On Saturday, I was lucky enough to drive a 1971 Citroën DS 21 Pallas for the first time. If you’ve had the chance, then you may be able to relate to what I experienced, which was equal parts awesome and confounding.
The opportunity arose when a group of us were road tripping to join a car gathering two hours away that was being hosted by Vintage Underground in Eugene, Oregon. The DS 21 is from Keith Martin’s collection, and he generously offered me the driver’s seat. We were joined by Keith’s son Bradley and good friend Ed Godshalk.
The Citroën DS 21 is famously eccentric. It is a car that started production in the mid-50s, yet still feels like it is from the future. Its defining feature is a complex hydropneumatic system that operates multiple systems, including the brakes, steering, suspension, and transmission (even power windows and directional headlights in later models!).
It’s a technological tour de force that employs advanced methods to make simple tasks complicated and unintuitive. Case in point: Why have a brake pedal when you can have a brake button? Why not start the car by pushing the gear selector to the left? The list goes on and on….
For me, the most mystifying system to acclimate to was the DS 21’s semi-automatic transmission, called the Citromatic or BVH (Boite de Vitesses Hydraulique, or “hydraulic gearbox”). First, I’ll give you an idea of how it works, followed by a glimpse into what it’s like to drive.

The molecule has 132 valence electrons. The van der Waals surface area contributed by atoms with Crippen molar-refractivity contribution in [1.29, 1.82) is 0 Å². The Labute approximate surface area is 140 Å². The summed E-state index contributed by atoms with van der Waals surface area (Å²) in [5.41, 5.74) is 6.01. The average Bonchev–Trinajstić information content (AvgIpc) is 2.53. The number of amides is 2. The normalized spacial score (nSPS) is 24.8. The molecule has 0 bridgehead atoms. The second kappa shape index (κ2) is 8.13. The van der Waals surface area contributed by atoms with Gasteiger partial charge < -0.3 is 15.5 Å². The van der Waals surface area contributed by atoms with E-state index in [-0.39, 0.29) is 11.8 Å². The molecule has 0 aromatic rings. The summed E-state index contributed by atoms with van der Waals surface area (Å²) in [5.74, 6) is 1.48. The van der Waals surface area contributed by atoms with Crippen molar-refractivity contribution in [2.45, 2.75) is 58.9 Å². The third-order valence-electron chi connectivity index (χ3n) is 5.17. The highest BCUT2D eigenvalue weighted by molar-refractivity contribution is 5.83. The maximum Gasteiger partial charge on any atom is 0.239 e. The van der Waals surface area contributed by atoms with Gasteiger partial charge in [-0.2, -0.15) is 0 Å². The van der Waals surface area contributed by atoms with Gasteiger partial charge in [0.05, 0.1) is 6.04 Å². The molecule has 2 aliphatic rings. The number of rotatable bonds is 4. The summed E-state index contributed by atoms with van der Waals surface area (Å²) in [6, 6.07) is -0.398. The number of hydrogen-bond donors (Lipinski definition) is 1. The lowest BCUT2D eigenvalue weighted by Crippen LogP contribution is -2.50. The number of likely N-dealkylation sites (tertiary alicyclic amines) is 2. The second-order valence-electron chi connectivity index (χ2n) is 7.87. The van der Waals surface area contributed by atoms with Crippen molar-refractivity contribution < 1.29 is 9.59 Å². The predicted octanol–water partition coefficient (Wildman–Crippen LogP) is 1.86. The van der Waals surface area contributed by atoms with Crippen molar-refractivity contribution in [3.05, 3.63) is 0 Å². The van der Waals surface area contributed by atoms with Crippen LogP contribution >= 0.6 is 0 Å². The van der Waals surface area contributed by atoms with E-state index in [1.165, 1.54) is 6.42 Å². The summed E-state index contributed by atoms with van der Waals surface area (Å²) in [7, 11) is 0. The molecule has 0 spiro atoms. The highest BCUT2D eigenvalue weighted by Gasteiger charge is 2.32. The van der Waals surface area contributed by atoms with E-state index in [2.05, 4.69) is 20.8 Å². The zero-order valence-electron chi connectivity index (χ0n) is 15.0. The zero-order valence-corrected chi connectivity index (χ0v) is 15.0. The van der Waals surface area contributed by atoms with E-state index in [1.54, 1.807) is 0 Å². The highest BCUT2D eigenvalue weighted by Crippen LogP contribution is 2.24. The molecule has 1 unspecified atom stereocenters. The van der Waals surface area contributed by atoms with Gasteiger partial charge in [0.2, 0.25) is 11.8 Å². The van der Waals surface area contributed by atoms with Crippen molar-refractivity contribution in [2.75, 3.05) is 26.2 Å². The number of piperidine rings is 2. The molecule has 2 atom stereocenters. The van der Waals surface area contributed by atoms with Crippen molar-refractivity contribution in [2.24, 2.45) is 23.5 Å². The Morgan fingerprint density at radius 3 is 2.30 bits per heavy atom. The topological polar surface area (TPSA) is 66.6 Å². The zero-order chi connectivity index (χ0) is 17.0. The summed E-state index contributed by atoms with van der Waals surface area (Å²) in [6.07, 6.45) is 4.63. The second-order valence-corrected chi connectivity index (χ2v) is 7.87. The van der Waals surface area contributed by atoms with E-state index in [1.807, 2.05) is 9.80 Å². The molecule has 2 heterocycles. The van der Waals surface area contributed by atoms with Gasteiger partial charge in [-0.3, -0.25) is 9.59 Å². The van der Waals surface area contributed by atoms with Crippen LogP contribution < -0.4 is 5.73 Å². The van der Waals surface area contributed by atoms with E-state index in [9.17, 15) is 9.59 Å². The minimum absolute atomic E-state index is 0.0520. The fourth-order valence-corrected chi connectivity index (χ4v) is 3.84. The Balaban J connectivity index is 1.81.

The Citroën DS 21 was the brainchild of Flaminio Bertoni, André Lefèbvre, and Paul Magès, the latter being responsible for much of the hydraulic systems’ design. The car originally appeared in 1955 and is a front-engined, front-wheel-drive car with the rear wheels pushed as far back as possible to create a spacious cabin. The model was popular from the start. During its two decades in production from 1955 to 1975, Citroën manufactured nearly 1.5 million DS 21s.
Citroën bet big on an innovative hydropneumatic system that operated the systems mentioned earlier. It combines “hydraulic” (fluid) which is not compressible, and “pneumatic” (air) which is compressible, into a single system. The system has unique properties because liquid transfers the force and the air absorbs it. This is best demonstrated by the smooth, self-leveling suspension in the DS 21, which offers a unique ride compared to springs and shock absorbers.
The liquid in the system was originally a purpose-built synthetic called LHS (Liquide Hydraulique Synthétique), which was replaced by the superior LHM (Liquide Hydraulique Minéral) which is basically mineral oil. The air is pure nitrogen.
A seven-cylinder hydraulic pump keeps the system pressurized and has two accumulators -- one for the front brakes, and a second supporting the other systems. This means the front brakes are the last to go should the system lose pressure.
By the way, it doesn’t use a little pressure, it uses a lot. The DS 21 system operates at almost 2,500 psi -- equivalent to a gas-powered pressure washer! Don’t mess around with it unless you know what you’re doing!